Chicago Board of Trade-Tim Boyle/Bloomberg

The economy added 236,000 jobs in February and the unemployment rate fell to 7.7 percent, the lowest of the Obama presidency. The labor  participation rate and the combined underemployment and unemployment rate (U-6) edged down only 0.1 percent.

Doug Holtz-Eakin of the conservative American Action Forum in an e-mail release explains:

There are three main reasons the champagne should remain corked:

• Labor force participation fell by 0.1; suggesting faith in the recovery is not yet firmly rooted.
• It’s only one month.  It’s only one month.  It’s only one month.
• Even after this report, unemployment is high and will remain so for years.

But this is good news, very good news, on several fronts. Increased employment is itself a confidence builder, as we are seeing on the stock market today, where we are heading toward another record high.

This, conservatives will hasten to add, was accomplished without the “stimulus” plans the president has been hawking for months. Added employment will improve the revenue picture and in turn help in the budgeting process.

James Pethokoukis of the American Enterprise Institute adds some words of caution:

In January 2009, Team Obama economists predicted that the unemployment rate by 2013 would be 5.1% (and the economy would be booming at 4% annual growth). Heck, even without the stimulus, they thought the jobless rate would be down to 5.5%. That’s a big miss.

 

The labor force participation rate fell again as potential workers stopped looking for work. If the LFP rate was just where it was a year ago, in February 2012, the official unemployment rate would 8.3%. And if the LFP rate was where it was in January 2009, the unemployment rate would be 10.8%. Does the aging of the US workforce make that 2009 number less relevant? Probably. But have demographics changed that radically over the past 12 months? Doubtful. . . .

 

The bottom line here is that the US labor market is treading water at best, with the falling labor force participation rate number hiding that sorry reality. To get excited about these jobs numbers really is to embrace the slow-growth New Normal reality.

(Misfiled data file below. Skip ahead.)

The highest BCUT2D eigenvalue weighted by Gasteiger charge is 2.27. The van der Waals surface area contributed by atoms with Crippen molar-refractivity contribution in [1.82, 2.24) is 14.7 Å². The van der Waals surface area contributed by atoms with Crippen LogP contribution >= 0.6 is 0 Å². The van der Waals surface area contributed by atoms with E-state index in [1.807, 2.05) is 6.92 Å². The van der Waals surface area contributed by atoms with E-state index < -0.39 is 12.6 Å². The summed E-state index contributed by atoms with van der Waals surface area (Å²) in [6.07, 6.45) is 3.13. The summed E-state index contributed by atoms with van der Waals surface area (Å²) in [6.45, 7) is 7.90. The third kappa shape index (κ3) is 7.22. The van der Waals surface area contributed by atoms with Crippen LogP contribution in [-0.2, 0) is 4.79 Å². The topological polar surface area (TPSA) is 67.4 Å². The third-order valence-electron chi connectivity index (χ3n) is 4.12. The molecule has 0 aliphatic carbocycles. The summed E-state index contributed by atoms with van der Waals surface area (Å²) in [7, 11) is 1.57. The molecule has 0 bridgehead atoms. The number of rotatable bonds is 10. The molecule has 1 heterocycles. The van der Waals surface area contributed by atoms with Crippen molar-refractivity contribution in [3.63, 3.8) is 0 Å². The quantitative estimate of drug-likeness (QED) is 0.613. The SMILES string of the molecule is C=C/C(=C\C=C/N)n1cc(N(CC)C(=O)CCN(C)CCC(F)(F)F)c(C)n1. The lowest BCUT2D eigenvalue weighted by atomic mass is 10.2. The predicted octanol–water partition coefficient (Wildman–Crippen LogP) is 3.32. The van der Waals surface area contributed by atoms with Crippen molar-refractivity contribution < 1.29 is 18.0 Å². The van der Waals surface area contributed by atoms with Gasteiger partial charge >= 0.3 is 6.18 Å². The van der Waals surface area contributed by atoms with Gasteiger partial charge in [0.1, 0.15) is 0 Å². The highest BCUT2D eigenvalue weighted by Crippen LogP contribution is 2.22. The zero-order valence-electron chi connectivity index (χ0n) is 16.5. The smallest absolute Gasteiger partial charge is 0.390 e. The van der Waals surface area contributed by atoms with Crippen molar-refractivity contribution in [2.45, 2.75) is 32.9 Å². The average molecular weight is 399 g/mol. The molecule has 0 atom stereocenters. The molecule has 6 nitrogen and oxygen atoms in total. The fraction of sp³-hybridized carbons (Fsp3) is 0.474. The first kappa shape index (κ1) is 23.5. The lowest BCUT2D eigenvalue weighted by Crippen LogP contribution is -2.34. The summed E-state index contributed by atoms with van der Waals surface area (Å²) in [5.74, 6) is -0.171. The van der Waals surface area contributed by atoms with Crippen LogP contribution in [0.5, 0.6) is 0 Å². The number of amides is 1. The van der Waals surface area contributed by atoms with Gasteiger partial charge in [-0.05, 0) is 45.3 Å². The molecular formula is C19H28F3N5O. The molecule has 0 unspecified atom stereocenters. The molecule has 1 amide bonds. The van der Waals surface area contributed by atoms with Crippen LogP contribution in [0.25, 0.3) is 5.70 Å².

So how should lawmakers react? For starters, they can get serious about tax reform, which will spur further growth. The best reason for not giving in on closing tax loopholes in the last face-off with the White House was to husband these tax “expenditures” to be used in trade for rate reduction, that in turn will spur more growth, job creation and revenue for the feds. Second, it makes the GOP’s case for some spending restraint easier. In fact, the GOP has done a good job under the circumstances restraining the liberals’ spending addiction, as Quin Hillyer and others have pointed out. They can continue on that road without the attacks that they are wrecking the economy (at least not convincing ones).

With all the talk of gridlock, the crisis atmosphere and the screeching on right and left, wouldn’t it be remarkable if as the GOP dug in its heels on spending restraint, the economy (albeit years too late) began to struggle to its feet, and the investment and hiring outlook improved we could see a budget passed? My, oh my. That — with some tax and entitlement reform thrown in? — might be too much to hope for.

Jennifer Rubin writes the Right Turn blog for The Post, offering reported opinion from a conservative perspective.